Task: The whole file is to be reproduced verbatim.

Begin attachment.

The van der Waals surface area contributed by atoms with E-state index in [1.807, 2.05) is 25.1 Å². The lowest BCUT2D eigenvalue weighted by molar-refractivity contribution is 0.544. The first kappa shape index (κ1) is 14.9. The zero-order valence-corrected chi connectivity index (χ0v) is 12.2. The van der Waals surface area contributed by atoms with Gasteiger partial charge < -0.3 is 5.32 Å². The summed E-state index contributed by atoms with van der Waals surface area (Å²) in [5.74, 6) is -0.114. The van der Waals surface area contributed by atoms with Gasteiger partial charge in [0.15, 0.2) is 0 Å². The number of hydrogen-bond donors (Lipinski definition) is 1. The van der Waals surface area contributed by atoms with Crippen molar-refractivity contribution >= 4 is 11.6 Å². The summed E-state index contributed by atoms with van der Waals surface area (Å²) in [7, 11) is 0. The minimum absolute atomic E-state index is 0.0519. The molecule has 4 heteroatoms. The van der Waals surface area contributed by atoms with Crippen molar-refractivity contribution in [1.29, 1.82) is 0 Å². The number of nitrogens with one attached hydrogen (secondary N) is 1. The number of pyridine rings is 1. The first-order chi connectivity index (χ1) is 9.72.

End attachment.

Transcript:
The van der Waals surface area contributed by atoms with E-state index in [1.807, 2.05) is 25.1 Å². The lowest BCUT2D eigenvalue weighted by molar-refractivity contribution is 0.544. The first kappa shape index (κ1) is 14.9. The zero-order valence-corrected chi connectivity index (χ0v) is 12.2. The van der Waals surface area contributed by atoms with Gasteiger partial charge < -0.3 is 5.32 Å². The summed E-state index contributed by atoms with van der Waals surface area (Å²) in [5.74, 6) is -0.114. The van der Waals surface area contributed by atoms with Gasteiger partial charge in [0.15, 0.2) is 0 Å². The number of hydrogen-bond donors (Lipinski definition) is 1. The van der Waals surface area contributed by atoms with Crippen molar-refractivity contribution >= 4 is 11.6 Å². The summed E-state index contributed by atoms with van der Waals surface area (Å²) in [7, 11) is 0. The minimum absolute atomic E-state index is 0.0519. The molecule has 4 heteroatoms. The van der Waals surface area contributed by atoms with Crippen molar-refractivity contribution in [1.29, 1.82) is 0 Å². The number of nitrogens with one attached hydrogen (secondary N) is 1. The number of pyridine rings is 1. The first-order chi connectivity index (χ1) is 9.72.